• Apply this to the area to get rid of any residue.
  • Then use a final splash of cold water with a damp towel. Blot the stained area and pop another stack of weighted paper towels onto it.
  • Leave it to air dry and check to see if the blood stain has gone from the carpet. If not, move on to the next method.

FAQ about Cleaning Blood Out of Carpet

Time to debunk the myths around cleaning blood stains from your carpets.

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Will Vinegar Remove Blood Stains From Carpet?

Yes, it will.

But its main role is lowering the alkalinity of other substances like dish soap. Ammonia is alkaline, so vinegar works well with it for effective stain removal.

You can use this combination to clean stain-resistant fibers without damaging them. So vinegar is a handy ingredient to have around your home, but it works best when paired with something else.

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Can You Use Warm Water to Get Blood Out of Carpet?

No, always use cold water instead of warm water.

Since blood is a protein stain, warm water reacts with it and makes it sticky. So it mixes further into the carpet fibers and makes it harder to get out.

Once you’ve removed the blood, it’s safe to use warm water to blot the area and get rid of any residue. But until then, stick with using cold water.

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How Does Oxiclean Remove Blood From Carpet?

Oxiclean is one of the most popular cleaning products in the states. It claims to remove all kinds of stains from carpets and other fabrics (2).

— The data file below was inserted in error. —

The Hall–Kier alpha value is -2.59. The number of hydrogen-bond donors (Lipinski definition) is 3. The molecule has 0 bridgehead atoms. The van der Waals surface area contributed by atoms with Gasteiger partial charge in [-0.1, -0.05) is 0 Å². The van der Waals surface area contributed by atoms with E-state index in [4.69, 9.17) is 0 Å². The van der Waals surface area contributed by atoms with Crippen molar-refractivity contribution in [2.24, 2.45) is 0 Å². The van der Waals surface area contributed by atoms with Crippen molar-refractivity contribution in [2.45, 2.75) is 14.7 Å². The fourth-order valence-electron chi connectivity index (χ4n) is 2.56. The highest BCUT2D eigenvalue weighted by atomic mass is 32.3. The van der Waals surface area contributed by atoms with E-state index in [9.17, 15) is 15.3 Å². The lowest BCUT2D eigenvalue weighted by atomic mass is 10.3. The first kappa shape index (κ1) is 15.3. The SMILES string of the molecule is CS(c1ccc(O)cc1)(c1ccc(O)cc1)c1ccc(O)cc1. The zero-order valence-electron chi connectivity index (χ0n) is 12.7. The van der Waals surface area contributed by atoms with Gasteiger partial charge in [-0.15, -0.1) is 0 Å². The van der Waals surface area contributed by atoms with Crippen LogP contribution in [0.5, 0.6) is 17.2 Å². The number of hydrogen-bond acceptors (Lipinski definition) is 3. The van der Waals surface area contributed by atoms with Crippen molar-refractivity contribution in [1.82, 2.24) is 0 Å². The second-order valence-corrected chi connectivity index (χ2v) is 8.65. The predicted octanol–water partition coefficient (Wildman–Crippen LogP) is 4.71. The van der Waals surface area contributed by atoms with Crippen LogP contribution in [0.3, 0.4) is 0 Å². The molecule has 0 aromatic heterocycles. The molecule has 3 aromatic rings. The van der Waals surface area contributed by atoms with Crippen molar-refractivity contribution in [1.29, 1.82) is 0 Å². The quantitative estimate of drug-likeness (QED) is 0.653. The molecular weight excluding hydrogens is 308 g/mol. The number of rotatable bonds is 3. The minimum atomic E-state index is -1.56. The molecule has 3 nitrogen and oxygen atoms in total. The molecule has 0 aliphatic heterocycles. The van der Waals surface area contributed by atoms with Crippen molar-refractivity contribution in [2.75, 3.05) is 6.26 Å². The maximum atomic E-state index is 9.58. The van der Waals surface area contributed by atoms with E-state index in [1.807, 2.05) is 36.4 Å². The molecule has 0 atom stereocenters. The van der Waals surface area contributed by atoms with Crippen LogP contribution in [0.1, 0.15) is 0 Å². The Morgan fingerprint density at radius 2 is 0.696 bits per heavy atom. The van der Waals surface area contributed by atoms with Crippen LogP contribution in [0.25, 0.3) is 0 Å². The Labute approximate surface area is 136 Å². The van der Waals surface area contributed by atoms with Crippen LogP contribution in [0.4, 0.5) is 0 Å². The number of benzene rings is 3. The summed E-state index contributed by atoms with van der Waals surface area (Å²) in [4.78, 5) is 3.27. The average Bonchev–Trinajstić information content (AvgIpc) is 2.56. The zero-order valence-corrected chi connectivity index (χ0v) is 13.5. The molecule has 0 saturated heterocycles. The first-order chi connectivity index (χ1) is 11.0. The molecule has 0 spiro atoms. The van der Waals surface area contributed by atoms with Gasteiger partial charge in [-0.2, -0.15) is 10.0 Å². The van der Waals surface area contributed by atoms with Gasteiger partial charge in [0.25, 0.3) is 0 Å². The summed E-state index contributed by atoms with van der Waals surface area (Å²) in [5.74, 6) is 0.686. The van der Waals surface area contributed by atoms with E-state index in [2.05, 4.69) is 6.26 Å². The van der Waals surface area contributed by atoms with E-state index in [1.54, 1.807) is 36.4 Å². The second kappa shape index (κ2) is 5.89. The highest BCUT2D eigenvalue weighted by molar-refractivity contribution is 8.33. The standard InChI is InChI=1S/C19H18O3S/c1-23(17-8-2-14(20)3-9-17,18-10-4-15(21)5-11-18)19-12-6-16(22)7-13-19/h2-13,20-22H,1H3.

But only Oxi recommends using this product on your carpets.

Lots of carpet manufacturers and cleaning professionals advise against using “oxy” products. They contain ingredients that could alter the color of your carpet rather than just removing stains.

If you decide to try it anyway, then test it on a small patch of carpet first. And check that it won’t void your warranty with your carpet manufacturer.

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Does Cornstarch Remove Blood From Carpet?

Yes, cornstarch is one of the most helpful products for removing blood from your carpet. Especially on fresh wet stains.

It’s an absorbent, so it soaks up excess liquid before it has a chance to seep further into the carpet. And the more liquid you manage to absorb, the less you have to try and remove later.

A smaller stain is much quicker and easier to get rid of than one that’s had ages to soak and spread.

So while cornstarch won’t remove the entire stain on its own, it still plays an important role in stain removal.

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Does Salt Paste Remove Dried Blood Stains From Carpet?

Yes, a salt paste is a natural cleaner. But that doesn’t mean you should use it!

Why?

Salt is a mineral abrasive, and abrasive cleaners tend to cause long-term damage. The particles scratch the fibers of your carpet, which can change its color and give it a dull appearance.

It can also damage the carpet backing, or even your vacuum when you try and clean it up! So you could end up doing more harm than good if you apply salt.

The Carpet Rug Institue doesn’t recommend using salt as a cleaner. But if you want to try it, then check the guidance from your carpet manufacturer first.

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Can Professional Carpet Cleaners Remove Bloodstains?

Yes, they can.

If you’ve tried several methods to remove a stain and it still hasn’t worked, then give a professional a call. Or it’s a good idea if your carpets are made from delicate fibers, like nylon, wool, or silk.

Professional carpet cleaners use all kinds of different cleaning solutions to get rid of stains. So they know what to do with different materials.

And besides, they have access to kit and equipment that isn’t available in the average household. This means they can apply more aggressive methods than you’re able to yourself.

Still, it’s worth trying some home methods first before you splash out on a pro.